- NEW DVD Series – Stone Setting with Bezels
- Tube Set Charm by Kim St. Jean
- Prong Basket Pendant by Kim St. Jean
- NEW DVD Series – Stone Setting with Cold Connections
- New DVD Series – Stone Setting with Wire
- NEW DVD Series: Introduction to Stone Setting by Kim St. Jean
- Featured Tool: Bracelet Bending Plier
- NEW Dvd by Eva Sherman
- Fun, Fast Fold Forming DVD Series
- Double Band Ear Cuff from Alex Simkin
Daily Wire Tip Jan. 9: How to Keep Stainless Shot Free of Residue
Daily Wire Jewelry Making Tip
January 09, 2010
How does one keep stainless steel shot, used for tumbling a piece, free of black oxides that build up and can impart a dark residue to silver?
First let me say that if you use a tumbler to work-harden and clean your jewelry pieces, that you should never mix metals in the same tumbling batch. Each batch needs to be one pure metal such as all copper or all silver or all brass (this means no mixed metal pieces such as one made with silver and copper, etc.) Stainless steel shot needs to be cleaned between each and every run.
Now let’s look at a few reasons why the shot turns black. When using a new rubber barrel (even if you cleaned it well before the first use) until it is ‘broken in’, often the rubber on the inside comes off during the first 3 or 4 runs, leaving an undesirable coating on both the shot and your jewelry (especially if it is one of the inexpensive barrels, in my personal opinion, Lortone is best). If you were running a batch that included mixed metals, copper and brass will tumble off a bit of residue that will adhere to all of the material in the batch, including the shot. If you used a dish detergent with a citrus additive like ‘lemon fresh’ or something, the citrus will turn all of the metal black. If you use city water, check to see if it contains additives that could be reacting with your metals and if so, use purchased water in a jug.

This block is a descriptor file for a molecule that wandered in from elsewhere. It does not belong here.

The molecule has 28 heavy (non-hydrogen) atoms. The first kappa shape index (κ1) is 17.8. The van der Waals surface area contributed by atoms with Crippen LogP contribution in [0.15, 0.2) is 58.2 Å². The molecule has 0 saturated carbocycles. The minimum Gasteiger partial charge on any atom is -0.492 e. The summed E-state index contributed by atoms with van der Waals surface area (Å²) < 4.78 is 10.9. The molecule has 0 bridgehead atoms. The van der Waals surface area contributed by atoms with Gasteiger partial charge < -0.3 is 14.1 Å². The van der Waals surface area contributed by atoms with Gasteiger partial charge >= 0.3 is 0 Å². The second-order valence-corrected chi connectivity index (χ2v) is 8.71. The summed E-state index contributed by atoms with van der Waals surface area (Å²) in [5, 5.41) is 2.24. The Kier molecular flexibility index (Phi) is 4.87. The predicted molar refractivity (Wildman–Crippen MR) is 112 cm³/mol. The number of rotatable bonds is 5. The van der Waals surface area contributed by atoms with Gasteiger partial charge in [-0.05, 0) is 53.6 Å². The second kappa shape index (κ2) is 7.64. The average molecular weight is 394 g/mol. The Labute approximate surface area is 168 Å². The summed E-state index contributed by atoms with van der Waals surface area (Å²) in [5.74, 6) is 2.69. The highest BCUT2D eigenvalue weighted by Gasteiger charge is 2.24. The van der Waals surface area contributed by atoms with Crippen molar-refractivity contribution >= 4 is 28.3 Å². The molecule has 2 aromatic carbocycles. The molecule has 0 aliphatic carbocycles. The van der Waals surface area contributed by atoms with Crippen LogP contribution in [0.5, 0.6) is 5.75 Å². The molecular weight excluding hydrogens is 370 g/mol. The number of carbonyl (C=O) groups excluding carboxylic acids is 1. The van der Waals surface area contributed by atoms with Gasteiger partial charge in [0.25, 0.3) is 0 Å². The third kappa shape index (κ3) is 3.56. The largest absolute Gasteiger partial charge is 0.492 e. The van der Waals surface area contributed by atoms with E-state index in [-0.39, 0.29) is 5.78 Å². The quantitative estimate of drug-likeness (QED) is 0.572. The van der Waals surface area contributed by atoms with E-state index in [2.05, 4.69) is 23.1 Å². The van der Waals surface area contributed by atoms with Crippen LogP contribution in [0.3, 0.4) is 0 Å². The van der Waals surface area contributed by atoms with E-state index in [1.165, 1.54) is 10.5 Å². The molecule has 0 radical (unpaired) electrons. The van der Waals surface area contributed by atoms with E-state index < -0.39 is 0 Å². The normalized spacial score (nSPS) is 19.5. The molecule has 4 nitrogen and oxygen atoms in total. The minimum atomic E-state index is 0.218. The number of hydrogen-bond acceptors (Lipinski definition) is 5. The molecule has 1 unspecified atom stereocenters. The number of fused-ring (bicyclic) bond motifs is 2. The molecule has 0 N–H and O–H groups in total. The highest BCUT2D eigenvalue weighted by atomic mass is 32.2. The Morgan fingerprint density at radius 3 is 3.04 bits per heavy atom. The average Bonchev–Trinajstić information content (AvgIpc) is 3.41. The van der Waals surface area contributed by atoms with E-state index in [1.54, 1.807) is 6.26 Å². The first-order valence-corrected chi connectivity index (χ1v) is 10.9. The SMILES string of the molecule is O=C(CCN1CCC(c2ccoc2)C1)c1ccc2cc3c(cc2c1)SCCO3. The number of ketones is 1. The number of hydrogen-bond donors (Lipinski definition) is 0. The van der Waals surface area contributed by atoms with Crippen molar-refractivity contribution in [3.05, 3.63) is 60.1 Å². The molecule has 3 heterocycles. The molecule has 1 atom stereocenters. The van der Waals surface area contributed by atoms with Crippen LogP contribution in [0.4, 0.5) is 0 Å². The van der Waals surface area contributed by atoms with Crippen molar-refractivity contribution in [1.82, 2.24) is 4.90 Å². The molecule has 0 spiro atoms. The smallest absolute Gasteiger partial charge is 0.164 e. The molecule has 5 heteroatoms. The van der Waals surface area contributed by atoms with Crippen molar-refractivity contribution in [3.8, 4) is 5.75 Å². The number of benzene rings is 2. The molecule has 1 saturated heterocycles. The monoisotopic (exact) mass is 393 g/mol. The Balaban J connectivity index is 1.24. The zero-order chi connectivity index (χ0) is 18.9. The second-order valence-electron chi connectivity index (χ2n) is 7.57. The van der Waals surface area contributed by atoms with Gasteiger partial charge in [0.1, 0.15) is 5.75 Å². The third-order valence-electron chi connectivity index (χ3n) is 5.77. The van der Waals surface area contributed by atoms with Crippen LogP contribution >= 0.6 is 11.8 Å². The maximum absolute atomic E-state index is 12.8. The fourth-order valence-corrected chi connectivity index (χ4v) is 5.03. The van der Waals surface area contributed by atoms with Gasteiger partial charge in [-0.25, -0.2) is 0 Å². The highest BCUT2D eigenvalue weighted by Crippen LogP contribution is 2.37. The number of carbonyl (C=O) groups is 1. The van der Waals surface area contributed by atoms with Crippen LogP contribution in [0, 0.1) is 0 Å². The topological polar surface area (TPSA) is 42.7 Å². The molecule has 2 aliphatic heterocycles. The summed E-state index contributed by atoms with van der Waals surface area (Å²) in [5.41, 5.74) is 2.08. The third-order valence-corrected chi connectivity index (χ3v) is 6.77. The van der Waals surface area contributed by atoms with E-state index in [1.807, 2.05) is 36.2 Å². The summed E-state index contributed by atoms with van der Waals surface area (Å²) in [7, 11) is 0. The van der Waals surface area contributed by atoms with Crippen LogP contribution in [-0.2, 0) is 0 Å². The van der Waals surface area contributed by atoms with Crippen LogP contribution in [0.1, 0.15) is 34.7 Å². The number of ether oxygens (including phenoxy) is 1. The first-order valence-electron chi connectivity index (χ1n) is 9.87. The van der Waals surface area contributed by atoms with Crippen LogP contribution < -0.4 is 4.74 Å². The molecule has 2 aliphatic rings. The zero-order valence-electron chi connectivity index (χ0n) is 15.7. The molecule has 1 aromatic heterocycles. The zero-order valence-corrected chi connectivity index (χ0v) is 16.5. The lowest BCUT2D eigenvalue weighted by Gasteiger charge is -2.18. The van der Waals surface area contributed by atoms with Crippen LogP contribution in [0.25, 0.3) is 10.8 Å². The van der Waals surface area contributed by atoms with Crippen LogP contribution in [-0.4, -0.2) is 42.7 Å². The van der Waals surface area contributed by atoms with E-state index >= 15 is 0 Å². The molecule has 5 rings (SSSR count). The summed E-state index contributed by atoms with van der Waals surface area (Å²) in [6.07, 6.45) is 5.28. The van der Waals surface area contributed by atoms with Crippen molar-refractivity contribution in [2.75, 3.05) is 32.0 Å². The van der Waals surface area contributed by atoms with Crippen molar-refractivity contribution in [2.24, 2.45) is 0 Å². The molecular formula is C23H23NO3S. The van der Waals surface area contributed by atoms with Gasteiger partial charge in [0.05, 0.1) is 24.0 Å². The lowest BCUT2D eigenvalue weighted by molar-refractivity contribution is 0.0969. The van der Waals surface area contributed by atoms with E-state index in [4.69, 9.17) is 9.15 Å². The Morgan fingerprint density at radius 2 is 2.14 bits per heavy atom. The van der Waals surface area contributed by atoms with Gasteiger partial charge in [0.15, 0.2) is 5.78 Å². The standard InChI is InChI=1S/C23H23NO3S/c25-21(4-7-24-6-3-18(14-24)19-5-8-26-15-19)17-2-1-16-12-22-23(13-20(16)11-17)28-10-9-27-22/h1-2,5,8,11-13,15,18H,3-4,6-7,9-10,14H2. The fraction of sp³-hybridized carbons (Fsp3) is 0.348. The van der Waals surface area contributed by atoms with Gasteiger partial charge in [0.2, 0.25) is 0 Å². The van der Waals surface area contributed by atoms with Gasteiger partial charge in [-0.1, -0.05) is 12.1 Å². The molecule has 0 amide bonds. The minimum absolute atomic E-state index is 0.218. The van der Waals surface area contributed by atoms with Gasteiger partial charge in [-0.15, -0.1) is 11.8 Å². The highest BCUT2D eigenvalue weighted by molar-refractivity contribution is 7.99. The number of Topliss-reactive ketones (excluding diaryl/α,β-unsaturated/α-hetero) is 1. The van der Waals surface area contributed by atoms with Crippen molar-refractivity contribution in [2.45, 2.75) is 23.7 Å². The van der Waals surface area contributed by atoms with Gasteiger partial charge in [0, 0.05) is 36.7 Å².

Now here are a couple of methods to clean the shot.
- Make a thick mixture of baking soda and water and run it with the shot for 2 or 3 hours; remove the shot, rinse everything clear and if still blackened a bit, repeat.
- Run the shot in clear water with a good dose of pure (no citrus) Dawn dishwashing detergent with grease cutter.
Using fresh water each time, repeat either cleaning method chosen, as many times as necessary to get rid of the collected grime.
Answer contributed by Dale “Cougar” Armstrong
Have a question? Submit your question here!